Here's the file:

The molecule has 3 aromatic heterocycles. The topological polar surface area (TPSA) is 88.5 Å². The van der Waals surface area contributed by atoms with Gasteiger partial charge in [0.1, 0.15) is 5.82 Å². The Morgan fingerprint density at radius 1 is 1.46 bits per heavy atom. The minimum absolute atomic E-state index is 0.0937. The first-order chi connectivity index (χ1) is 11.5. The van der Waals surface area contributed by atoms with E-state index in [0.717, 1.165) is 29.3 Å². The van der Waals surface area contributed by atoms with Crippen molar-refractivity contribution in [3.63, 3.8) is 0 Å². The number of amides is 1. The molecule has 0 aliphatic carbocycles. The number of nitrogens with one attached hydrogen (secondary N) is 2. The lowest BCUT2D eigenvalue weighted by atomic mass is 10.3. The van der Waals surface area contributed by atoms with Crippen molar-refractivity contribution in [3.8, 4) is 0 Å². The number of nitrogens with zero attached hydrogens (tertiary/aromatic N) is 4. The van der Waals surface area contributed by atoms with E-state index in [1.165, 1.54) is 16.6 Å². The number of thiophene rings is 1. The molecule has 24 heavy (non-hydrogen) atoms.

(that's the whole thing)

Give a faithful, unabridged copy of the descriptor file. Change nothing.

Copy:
The molecule has 3 aromatic heterocycles. The topological polar surface area (TPSA) is 88.5 Å². The van der Waals surface area contributed by atoms with Gasteiger partial charge in [0.1, 0.15) is 5.82 Å². The Morgan fingerprint density at radius 1 is 1.46 bits per heavy atom. The minimum absolute atomic E-state index is 0.0937. The first-order chi connectivity index (χ1) is 11.5. The van der Waals surface area contributed by atoms with E-state index in [0.717, 1.165) is 29.3 Å². The van der Waals surface area contributed by atoms with Crippen molar-refractivity contribution in [3.63, 3.8) is 0 Å². The number of amides is 1. The molecule has 0 aliphatic carbocycles. The number of nitrogens with one attached hydrogen (secondary N) is 2. The lowest BCUT2D eigenvalue weighted by atomic mass is 10.3. The van der Waals surface area contributed by atoms with Crippen molar-refractivity contribution in [3.8, 4) is 0 Å². The number of nitrogens with zero attached hydrogens (tertiary/aromatic N) is 4. The van der Waals surface area contributed by atoms with E-state index in [1.165, 1.54) is 16.6 Å². The number of thiophene rings is 1. The molecule has 24 heavy (non-hydrogen) atoms.